- Extra Features: Modern car HUDs are like many other smart electronic devices in terms of offering different feature sets. Budget models tend to stick with the basic vehicle information, while more advanced options can feature higher-end capabilities like GPS navigation, automatic speed limit/over speed alarm detection, battery voltage monitoring, voice-activated/hand-gesture control, hands-free phone calls with the ability to see incoming calls, and more. Before you buy a car HUD, it's important to see what options are available that may add some additional, useful perks to your driving experience.
Best Car HUDs Reviews & Recommendations 2019
Best Overall: TIMPROVE T600
The T600 is a car HUD that bucks the trend of projecting the display onto the windshield or a separate piece of glass in favor of a more traditional LCD display. At 2.2 inches, the TFT LCD screen strikes the right balance in size to be easy to read without taking up too much of the driver's view. The dedicated display also takes away the lengthy setup and alignment projected HUDS require to view.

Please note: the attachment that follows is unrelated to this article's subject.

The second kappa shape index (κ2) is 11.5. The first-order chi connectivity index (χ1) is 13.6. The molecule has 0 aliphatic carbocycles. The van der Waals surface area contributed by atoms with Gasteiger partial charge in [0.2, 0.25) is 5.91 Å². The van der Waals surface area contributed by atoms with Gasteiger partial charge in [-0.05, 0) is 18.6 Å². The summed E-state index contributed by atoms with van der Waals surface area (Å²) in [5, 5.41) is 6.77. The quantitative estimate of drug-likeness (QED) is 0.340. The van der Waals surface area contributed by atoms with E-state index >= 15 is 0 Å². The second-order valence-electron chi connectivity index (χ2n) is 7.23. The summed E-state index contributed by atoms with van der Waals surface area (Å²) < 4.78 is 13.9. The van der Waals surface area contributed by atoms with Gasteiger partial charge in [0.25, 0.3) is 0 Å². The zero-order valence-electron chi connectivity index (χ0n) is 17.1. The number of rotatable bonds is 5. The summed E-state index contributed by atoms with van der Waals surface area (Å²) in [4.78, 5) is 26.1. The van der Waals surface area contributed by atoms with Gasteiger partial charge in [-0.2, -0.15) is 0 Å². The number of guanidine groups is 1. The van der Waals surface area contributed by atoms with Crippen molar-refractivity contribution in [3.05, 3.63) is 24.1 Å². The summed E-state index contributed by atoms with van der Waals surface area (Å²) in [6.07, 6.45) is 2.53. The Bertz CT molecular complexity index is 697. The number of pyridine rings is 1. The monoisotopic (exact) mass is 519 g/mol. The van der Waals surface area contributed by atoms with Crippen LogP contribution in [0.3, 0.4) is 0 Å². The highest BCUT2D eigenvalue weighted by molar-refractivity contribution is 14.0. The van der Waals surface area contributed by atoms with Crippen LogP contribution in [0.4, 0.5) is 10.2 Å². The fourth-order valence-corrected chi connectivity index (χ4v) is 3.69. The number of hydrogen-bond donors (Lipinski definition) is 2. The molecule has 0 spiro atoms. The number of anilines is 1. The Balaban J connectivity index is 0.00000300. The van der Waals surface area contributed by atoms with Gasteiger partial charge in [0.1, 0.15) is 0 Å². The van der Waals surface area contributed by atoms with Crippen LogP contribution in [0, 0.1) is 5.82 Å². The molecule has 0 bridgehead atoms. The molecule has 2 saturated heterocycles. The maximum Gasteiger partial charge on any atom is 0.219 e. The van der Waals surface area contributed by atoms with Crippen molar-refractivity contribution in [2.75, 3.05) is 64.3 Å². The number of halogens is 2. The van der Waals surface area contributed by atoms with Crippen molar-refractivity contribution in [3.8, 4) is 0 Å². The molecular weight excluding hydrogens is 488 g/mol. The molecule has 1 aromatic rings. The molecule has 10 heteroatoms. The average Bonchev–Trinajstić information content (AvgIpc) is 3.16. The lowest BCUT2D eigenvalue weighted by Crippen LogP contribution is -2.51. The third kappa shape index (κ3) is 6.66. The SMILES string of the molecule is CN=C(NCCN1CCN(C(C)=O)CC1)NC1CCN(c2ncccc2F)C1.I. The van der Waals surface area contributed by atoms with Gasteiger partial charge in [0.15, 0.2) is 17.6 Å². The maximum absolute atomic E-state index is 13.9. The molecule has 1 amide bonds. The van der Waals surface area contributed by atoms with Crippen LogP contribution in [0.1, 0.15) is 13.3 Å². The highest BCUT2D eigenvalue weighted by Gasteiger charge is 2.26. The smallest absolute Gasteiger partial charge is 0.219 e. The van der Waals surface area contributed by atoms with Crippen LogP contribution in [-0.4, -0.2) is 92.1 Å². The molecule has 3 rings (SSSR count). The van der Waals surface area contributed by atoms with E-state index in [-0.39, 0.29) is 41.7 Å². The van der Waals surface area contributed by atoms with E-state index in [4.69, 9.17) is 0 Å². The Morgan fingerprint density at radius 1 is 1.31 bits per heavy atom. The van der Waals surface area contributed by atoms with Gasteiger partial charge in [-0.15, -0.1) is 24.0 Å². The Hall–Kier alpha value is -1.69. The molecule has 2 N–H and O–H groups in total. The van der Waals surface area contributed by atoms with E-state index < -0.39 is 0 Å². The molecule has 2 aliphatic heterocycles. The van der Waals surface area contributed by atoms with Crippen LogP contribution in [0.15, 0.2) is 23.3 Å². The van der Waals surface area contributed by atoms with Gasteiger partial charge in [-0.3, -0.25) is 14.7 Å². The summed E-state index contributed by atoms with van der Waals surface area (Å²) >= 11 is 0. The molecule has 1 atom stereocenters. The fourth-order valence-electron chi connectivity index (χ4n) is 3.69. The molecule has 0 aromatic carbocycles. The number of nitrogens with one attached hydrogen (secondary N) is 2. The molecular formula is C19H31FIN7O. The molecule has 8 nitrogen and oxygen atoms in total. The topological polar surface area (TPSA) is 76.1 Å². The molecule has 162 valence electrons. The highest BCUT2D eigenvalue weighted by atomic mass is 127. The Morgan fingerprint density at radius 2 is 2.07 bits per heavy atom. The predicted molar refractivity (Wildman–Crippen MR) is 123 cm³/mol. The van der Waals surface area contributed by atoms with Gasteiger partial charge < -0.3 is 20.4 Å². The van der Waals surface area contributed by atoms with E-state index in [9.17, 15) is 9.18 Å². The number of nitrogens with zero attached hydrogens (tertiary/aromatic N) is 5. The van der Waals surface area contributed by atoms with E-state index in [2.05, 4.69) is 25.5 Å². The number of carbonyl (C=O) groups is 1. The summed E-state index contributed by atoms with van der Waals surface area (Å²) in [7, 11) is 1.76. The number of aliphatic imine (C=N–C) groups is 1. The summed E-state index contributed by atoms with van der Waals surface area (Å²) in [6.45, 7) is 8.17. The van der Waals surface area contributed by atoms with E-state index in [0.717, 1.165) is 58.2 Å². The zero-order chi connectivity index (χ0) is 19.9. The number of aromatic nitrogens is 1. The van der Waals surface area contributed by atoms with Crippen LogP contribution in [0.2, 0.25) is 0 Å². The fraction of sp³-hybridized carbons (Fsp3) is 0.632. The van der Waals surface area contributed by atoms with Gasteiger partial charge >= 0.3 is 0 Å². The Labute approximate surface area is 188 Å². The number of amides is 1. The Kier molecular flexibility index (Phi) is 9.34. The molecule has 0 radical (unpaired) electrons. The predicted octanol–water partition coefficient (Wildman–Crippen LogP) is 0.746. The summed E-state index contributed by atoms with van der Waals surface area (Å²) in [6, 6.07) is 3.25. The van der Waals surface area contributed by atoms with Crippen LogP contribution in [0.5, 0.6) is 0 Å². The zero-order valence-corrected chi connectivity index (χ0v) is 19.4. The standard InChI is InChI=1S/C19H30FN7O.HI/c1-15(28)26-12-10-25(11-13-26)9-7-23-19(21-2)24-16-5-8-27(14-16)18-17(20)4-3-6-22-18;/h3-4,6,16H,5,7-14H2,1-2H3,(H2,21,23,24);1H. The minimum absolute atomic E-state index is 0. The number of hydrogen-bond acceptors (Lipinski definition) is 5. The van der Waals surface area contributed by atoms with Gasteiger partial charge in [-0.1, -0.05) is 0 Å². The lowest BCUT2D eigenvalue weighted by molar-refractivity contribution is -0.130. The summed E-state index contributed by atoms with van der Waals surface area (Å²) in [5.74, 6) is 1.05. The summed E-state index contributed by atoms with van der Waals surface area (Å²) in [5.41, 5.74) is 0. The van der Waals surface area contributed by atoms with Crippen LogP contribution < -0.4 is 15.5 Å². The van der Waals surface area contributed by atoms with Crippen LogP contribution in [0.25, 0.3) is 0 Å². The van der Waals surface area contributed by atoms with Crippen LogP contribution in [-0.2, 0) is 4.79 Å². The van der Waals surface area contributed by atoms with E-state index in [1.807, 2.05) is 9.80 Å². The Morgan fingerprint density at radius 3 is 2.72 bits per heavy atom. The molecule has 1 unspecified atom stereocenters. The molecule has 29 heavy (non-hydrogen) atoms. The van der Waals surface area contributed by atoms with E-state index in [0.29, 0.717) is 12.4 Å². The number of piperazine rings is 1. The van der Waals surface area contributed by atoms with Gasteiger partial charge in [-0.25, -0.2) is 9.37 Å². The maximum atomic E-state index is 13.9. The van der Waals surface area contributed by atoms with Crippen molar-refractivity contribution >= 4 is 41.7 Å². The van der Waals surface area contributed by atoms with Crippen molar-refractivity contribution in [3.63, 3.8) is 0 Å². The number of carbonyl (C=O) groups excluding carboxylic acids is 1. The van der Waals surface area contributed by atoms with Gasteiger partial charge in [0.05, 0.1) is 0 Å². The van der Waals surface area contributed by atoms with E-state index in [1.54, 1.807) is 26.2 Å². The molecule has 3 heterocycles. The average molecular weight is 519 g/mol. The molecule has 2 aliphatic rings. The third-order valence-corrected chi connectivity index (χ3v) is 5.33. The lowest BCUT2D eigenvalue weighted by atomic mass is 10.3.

Vehicle compatibility is another highlight with the T600. Most other car HUDS require an OBD-II port to connect with the car's computer for information like vehicle speed. The T600, on the other hand, uses a built-in GPS to collect and present information. This makes the device compatible with older vehicles (pre-1996 vehicles and imports) that may lack the required OBD-II port.
Since the GPS has to acquire a signal with satellites above, it doesn't necessarily display the correct vehicle information from the start, unlike most OBD-II car HUDs. This can make it difficult to get an accurate reading on your vehicle's speed or trip information and leaves the T600 susceptible to issues with GPS signal disruptions, much like GPS navigation.
Best Value: TIMPROVE Universal Digital Car HUD